My 9-year-old son, Patrick, has taken an interest in Confederate war statues, so my wife and I took him and his two brothers out to Chapel Hill to see “Silent Sam,” whose towering bronze frame, rifled musket at the ready, graces one of UNC’s quads. Of the 1,800 UNC-Chapel Hill students and alums who served in the Confederate forces, 500 never came back alive. We should remember all of them – those who served and those who died.
When Silent Sam was dedicated in 1913, 48 years after the Civil War ended, another war was in the offing. As the U.S. began mustering its armed forces in preparation for entering World War I, black Americans began signing up in record numbers to the angry opposition of white leaders across the South. Eventually, no fewer than 380,000 African-Americans served in France and Belgium.
For white Civil War veterans like Julian S. Carr, who spoke at the dedication of Silent Sam, the writing was on the wall. In his remarks on that June morning in 1913, he took his audience back to 1865 when, within days of having returned from the front, he had “horse-whipped a Negro wench” in Chapel Hill for supposedly having insulted “a Southern Lady.” When African-American veterans returned home (140,000 to North Carolina alone) from the Great War, they entered a new war zone of uncommon viciousness. They were often whipped for the crime of wearing their uniforms in public, and, especially in the Deep South, faced getting lynched or executed by gunshot, almost always by white vigilantes.
The buried history of North Carolina’s black World War I veterans is how they resisted white cruelty with stoic valor – building small businesses as they sharecropped, getting their children through school (even college), and then, unbelievably enough, sending their sons off to serve again in another world war. A century ago in a region torn and divided by discrimination, they sowed the seeds of the civil rights revolution.
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Where is their monument?
Somewhere beneath the statue of Silent Sam, there lies a fractured matrix of stories, somehow embedded in our own hearts and minds, about the tragic nature of human longing. Silent Sam speaks to a fragment of that longing, but there are other stories that need to be told. My judgment is that before we pull him down, we honestly excavate that past to repair our present; to ask each other blunt questions about race and violence that reach deep into our history.
While I was teaching in the 1990s in South Africa – a country still teetering on the brink of a race war – the leading Anglican prelate, Archbishop Desmond Tutu, proposed holding local forums where truth-telling could be exchanged for forgiveness. It was called, “Truth and Reconciliation.” The nation literally held its breath as horrific confessions by white Afrikaner torturers and black township executioners poured out of these meetings, riveting the nation. Academics, venturing off of their chambered perches, spoke of little-known aspects of South African history, white and black tribalism and explained how the National Party (the Afrikaner party) had hijacked public memory. In the course of over a thousand such meetings, South Africans seemed to heave a huge sigh of relief, and President Nelson Mandela, the former bomb-maker who had found a better way, suddenly had a new, multi-racial constituency.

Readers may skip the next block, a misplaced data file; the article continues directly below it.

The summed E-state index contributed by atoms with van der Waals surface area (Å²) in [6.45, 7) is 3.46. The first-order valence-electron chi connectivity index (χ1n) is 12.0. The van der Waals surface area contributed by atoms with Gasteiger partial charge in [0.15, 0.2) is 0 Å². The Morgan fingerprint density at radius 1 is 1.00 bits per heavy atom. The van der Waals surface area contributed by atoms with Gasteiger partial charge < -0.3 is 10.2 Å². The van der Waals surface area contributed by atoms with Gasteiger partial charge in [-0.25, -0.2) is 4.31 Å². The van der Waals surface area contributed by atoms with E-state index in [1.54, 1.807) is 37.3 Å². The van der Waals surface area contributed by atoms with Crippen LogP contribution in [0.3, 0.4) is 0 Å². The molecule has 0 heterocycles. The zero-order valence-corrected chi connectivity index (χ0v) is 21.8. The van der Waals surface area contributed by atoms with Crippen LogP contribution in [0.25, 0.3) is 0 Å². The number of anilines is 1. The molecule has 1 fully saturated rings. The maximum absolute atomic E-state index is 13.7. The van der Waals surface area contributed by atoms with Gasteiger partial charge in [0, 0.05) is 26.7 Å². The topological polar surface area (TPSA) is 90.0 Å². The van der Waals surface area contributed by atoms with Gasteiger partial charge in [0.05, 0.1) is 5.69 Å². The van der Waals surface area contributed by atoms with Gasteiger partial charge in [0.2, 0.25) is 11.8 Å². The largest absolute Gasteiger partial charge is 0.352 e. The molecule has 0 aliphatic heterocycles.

We in the United States, and especially in the South, should be very proud of all the progress we have made in race relations over the past 50 years. But now it’s as if we’re stuck. Police violence against African-Americans stubbornly continues. Our public and private universities, after spending decades and tens of millions of dollars on diversity and affirmative action programs, are actually doing worse in terms of minority enrollments than they did 35 years ago. Maybe the problem is that we don’t want to talk about the heart of the matter – race as America’s original sin. Without the truth, Bishop Tutu used to say, there is no reconciliation.
In his brief run for the presidency in 1968, Sen. Robert F. Kennedy addressed black and white violence head-on, reminding us that, “Tragedy can be a tool of the living.” Kennedy’s moment of truth came on the evening of April 4 when two motorcycle cops, having heard over their radios that Martin Luther King Jr. had been shot and killed in Memphis, brought the senator’s car to a halt on the outskirts of Indianapolis’ large black ghetto. “This place is going to blow,” one of the policeman told Kennedy, who thanked them and said he would go on anyway.
As Kennedy alighted from the car in a large, dusty parking lot where the rally was to take place, the cheers from the crowd indicated that no on knew yet about the shooting. Clambering up on the back of a flat-bed truck, Kennedy took a portable microphone and made the shocking announcement, eliciting shouts and screams from the crowd. Describing King as having given up his life for love and justice among his fellow human beings, Kennedy then spoke of his own feelings when he learned that his older brother had been killed. He concluded:
“What we need in the United States is not division; what we need in the United States is not hatred; what we need in the United States is not violence or lawlessness; but love and wisdom, and compassion toward one another, and a feeling of justice toward those who still suffer within our country, whether they be white or they be black.”
Richard D. Mahoney, the former John F. Kennedy Scholar at the University of Massachusetts and Secretary of State of Arizona, is currently the Director of the School of Public and International Affairs at N.C. State.